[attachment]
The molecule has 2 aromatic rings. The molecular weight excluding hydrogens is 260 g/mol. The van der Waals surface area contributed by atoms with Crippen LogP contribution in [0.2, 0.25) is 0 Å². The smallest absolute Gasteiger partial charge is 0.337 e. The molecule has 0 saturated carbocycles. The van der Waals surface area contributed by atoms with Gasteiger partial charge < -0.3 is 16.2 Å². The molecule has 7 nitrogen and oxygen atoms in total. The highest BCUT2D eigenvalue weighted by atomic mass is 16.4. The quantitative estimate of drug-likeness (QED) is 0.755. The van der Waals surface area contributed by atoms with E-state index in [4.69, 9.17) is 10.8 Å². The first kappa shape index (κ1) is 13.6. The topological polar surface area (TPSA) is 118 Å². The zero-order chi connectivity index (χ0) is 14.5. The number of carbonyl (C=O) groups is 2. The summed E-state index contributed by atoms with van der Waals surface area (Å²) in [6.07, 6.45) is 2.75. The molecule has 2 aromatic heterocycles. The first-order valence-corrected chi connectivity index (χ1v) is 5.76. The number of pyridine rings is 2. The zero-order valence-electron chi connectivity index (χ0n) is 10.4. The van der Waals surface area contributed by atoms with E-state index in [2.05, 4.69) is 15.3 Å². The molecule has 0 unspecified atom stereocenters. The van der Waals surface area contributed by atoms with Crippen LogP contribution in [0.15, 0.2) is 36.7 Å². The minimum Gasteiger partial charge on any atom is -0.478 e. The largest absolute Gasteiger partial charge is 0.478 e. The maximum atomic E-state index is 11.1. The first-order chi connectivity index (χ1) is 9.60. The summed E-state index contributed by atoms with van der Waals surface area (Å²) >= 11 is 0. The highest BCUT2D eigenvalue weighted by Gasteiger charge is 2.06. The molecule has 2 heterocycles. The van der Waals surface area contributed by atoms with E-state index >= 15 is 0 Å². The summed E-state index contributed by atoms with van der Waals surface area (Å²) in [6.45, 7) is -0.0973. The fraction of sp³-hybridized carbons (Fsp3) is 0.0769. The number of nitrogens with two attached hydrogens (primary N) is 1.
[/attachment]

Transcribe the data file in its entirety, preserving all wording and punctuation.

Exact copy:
The molecule has 2 aromatic rings. The molecular weight excluding hydrogens is 260 g/mol. The van der Waals surface area contributed by atoms with Crippen LogP contribution in [0.2, 0.25) is 0 Å². The smallest absolute Gasteiger partial charge is 0.337 e. The molecule has 0 saturated carbocycles. The van der Waals surface area contributed by atoms with Gasteiger partial charge < -0.3 is 16.2 Å². The molecule has 7 nitrogen and oxygen atoms in total. The highest BCUT2D eigenvalue weighted by atomic mass is 16.4. The quantitative estimate of drug-likeness (QED) is 0.755. The van der Waals surface area contributed by atoms with E-state index in [4.69, 9.17) is 10.8 Å². The first kappa shape index (κ1) is 13.6. The topological polar surface area (TPSA) is 118 Å². The zero-order chi connectivity index (χ0) is 14.5. The number of carbonyl (C=O) groups is 2. The summed E-state index contributed by atoms with van der Waals surface area (Å²) in [6.07, 6.45) is 2.75. The molecule has 2 aromatic heterocycles. The first-order valence-corrected chi connectivity index (χ1v) is 5.76. The number of pyridine rings is 2. The zero-order valence-electron chi connectivity index (χ0n) is 10.4. The van der Waals surface area contributed by atoms with E-state index in [2.05, 4.69) is 15.3 Å². The molecule has 0 unspecified atom stereocenters. The van der Waals surface area contributed by atoms with Crippen LogP contribution in [0.15, 0.2) is 36.7 Å². The minimum Gasteiger partial charge on any atom is -0.478 e. The largest absolute Gasteiger partial charge is 0.478 e. The maximum atomic E-state index is 11.1. The first-order chi connectivity index (χ1) is 9.60. The summed E-state index contributed by atoms with van der Waals surface area (Å²) >= 11 is 0. The highest BCUT2D eigenvalue weighted by Gasteiger charge is 2.06. The molecule has 2 heterocycles. The van der Waals surface area contributed by atoms with E-state index >= 15 is 0 Å². The summed E-state index contributed by atoms with van der Waals surface area (Å²) in [6.45, 7) is -0.0973. The fraction of sp³-hybridized carbons (Fsp3) is 0.0769. The number of nitrogens with two attached hydrogens (primary N) is 1.